Following up on our post earlier this week on addressing the underlying frustration of the occupy movement, we see a worthy start on Wall Street reform from Presidential hopeful Jon Huntsman in yesterday’s Wall Street Journal. It is a much improved approach over the dismissive “jealous” comment from Herman Cain.
Huntsman poses some interesting ideas that the Federal Government could implement, and his conclusion is solid:
“Once too-big-to-fail is fixed, we could then more easily repeal the law’s unguided regulatory missiles, such as the Consumer Financial Protection Bureau. American banks provide advice and access to capital to the entrepreneurs and small business owners who have always been our economic center of gravity. We need a banking sector that is able to serve that critical role again. Otherwise the sector’s endgame will be continental European an unsustainable socialist state and the death of entrepreneurship.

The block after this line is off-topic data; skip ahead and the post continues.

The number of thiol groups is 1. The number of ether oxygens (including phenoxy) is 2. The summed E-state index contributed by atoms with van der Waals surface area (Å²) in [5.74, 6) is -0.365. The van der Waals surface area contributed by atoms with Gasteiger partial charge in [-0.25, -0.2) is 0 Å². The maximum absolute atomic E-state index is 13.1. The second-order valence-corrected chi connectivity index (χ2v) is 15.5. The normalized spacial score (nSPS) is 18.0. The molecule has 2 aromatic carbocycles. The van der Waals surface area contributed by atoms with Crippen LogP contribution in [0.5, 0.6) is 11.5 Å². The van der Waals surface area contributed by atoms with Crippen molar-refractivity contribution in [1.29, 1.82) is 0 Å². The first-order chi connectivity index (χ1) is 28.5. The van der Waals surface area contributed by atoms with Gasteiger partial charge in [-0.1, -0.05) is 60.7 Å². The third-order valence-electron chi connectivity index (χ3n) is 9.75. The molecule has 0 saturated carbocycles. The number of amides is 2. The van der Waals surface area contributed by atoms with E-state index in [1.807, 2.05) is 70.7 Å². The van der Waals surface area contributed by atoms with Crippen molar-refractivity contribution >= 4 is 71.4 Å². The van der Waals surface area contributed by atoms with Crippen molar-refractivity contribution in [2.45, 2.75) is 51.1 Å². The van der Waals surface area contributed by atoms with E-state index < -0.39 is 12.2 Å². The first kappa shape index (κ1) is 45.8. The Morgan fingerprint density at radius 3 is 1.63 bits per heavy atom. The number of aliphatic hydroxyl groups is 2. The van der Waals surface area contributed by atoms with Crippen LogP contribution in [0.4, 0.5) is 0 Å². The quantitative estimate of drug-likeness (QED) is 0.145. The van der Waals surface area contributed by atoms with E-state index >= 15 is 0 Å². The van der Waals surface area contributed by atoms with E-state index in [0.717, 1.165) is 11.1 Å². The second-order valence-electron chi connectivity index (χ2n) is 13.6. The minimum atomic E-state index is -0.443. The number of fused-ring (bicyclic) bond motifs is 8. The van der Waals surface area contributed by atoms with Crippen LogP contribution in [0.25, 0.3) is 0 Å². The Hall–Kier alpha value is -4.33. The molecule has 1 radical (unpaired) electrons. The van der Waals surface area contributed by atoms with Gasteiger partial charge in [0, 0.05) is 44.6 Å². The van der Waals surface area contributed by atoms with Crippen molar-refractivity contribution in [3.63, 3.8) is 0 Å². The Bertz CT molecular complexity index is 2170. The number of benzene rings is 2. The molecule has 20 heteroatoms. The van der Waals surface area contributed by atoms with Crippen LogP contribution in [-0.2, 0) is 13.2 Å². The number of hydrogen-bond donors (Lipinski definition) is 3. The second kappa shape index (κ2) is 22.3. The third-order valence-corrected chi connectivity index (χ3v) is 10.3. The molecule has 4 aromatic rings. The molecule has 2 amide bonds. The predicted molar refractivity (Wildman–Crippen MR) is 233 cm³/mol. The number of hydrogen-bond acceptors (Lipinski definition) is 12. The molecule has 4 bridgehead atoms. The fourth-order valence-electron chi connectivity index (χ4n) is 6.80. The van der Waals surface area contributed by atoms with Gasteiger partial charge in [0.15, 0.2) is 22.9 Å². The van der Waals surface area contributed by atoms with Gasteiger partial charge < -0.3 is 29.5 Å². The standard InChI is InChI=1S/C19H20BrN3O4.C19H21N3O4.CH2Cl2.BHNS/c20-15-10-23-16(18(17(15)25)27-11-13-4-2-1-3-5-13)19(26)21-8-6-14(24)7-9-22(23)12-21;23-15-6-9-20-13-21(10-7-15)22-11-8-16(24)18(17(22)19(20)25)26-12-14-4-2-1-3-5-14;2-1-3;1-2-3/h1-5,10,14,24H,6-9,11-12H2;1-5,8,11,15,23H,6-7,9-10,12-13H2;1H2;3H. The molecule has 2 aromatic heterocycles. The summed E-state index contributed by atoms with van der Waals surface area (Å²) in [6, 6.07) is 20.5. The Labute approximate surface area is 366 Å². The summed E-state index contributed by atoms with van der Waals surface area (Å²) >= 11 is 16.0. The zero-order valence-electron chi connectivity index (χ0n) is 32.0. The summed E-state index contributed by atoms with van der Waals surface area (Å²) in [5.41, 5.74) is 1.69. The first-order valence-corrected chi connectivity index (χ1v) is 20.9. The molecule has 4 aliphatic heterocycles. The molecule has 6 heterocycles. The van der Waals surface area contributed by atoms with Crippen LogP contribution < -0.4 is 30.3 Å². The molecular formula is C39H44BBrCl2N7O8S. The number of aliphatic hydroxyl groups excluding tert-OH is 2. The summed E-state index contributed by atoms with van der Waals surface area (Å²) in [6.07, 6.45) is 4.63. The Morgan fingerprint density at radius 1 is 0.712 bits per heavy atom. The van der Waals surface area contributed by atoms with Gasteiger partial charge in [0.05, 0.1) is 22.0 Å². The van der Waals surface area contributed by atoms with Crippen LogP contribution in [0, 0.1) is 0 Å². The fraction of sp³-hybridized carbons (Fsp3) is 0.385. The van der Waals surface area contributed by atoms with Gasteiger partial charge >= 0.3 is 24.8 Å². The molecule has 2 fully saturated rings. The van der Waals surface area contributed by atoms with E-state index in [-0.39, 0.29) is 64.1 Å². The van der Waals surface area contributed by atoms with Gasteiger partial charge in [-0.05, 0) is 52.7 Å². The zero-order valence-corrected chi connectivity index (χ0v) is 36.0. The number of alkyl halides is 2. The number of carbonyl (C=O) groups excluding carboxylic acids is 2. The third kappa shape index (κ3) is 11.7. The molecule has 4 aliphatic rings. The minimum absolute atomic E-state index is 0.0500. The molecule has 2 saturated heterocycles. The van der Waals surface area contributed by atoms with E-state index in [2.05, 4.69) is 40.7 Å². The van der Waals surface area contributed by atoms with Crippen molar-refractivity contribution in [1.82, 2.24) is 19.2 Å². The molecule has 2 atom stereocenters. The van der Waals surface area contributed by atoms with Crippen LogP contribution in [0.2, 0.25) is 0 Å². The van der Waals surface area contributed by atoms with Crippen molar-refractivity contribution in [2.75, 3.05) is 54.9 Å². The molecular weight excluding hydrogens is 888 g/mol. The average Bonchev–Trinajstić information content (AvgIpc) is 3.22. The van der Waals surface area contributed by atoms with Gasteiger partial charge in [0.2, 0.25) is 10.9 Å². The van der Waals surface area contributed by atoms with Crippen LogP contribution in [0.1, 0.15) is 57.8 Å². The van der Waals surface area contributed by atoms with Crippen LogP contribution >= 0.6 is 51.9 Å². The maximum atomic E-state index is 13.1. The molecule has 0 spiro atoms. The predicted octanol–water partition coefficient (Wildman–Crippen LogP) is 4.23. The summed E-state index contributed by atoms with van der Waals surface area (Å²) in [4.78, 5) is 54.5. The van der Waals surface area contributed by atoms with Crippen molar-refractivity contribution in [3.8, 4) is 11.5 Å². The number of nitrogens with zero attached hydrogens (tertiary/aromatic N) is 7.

Hedge funds and private equity funds go out of business all the time when they make big mistakes, to the notice of few, because they are not too big to fail. There is no reason why banks cannot live with the same reality.”